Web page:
This insect has nature’s highest-pitched call

The newly discovered ‘Supersonus’ hits the animal kingdom’s highest-pitch call. Why? For love, of course.

Female supersonus. Image courtesy of University of Lincoln

Female supersonus. Image courtesy of University of Lincoln

In the rainforests of Colombia and Ecuador, an international team of scientists have discovered a new genus with three new species of katydid with the highest ultrasonic calling songs ever recorded.

The calling frequencies used by most katydids range between 5 kHz and 30 kHz. But these insects were found to produce the highest ultrasonic calling songs known in nature, with males reaching 150 kHz – too high for us to hear. Our hearing range ends at around 20 kHz. For this reason, the new genus has been named Supersonus.

Katydids (or bushcrickets) are insects known for their acoustic communication, with the male producing sound by rubbing its wings together (stridulation) to attract distant females for mating.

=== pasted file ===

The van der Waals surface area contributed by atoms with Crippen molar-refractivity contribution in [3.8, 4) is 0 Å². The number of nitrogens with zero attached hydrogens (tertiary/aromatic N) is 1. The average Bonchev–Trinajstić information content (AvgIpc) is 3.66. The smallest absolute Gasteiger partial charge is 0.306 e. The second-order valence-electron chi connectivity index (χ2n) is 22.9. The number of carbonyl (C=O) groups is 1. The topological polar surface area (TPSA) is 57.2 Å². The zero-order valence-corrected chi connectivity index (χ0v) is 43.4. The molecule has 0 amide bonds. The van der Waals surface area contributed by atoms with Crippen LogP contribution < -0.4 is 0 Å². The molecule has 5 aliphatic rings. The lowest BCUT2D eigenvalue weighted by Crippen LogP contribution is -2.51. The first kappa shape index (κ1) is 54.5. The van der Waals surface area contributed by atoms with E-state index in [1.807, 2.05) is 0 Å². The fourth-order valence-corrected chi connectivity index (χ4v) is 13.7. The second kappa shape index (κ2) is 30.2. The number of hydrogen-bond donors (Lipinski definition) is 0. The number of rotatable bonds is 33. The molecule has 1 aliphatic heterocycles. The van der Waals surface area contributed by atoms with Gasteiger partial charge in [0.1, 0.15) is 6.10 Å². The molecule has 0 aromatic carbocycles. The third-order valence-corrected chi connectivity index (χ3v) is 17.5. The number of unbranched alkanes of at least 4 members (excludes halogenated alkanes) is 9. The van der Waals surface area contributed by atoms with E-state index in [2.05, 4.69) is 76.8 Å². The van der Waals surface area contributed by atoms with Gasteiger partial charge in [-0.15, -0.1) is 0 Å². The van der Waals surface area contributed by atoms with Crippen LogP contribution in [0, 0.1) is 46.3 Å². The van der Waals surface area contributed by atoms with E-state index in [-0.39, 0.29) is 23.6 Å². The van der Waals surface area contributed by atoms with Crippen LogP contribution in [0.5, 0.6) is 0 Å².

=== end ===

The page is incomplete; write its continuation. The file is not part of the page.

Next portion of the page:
Dr. Fernando Montealegre-Z, from the University of Lincoln, UK, said:

To call distant females, male katydids produce songs by ‘stridulation’ where one wing (the scraper) rubs against a row of ‘teeth’ on the other wing. The scraper is next to a vibrating drum that acts like a speaker. The forewings and drums are unusually reduced in size in the Supersonus species, yet they still manage to be highly ultrasonic and very loud.

These insects have lost the ability of flight due to their reduced wing size, so the adoption of extreme ultrasonic frequencies might play a role in avoiding predators, such as bats, the researchers said. Bats can detect their prey’s movements using echolocation but can also eavesdrop and detect the calls of singing animals like katydids and frogs.

Rainforest katydids have learned to avoid bats by reducing the time spent singing and by evolving an ear that can detect the ultrasonic echolocation calls of the bats. Although some bats can detect 150 kHz, by singing at extreme ultrasonic frequencies, the katydid calls degrade faster with distance so that a flying bat will find it harder to hear the signal.

The research is published in the journal PLOS ONE.

Read more

Eleanor Imster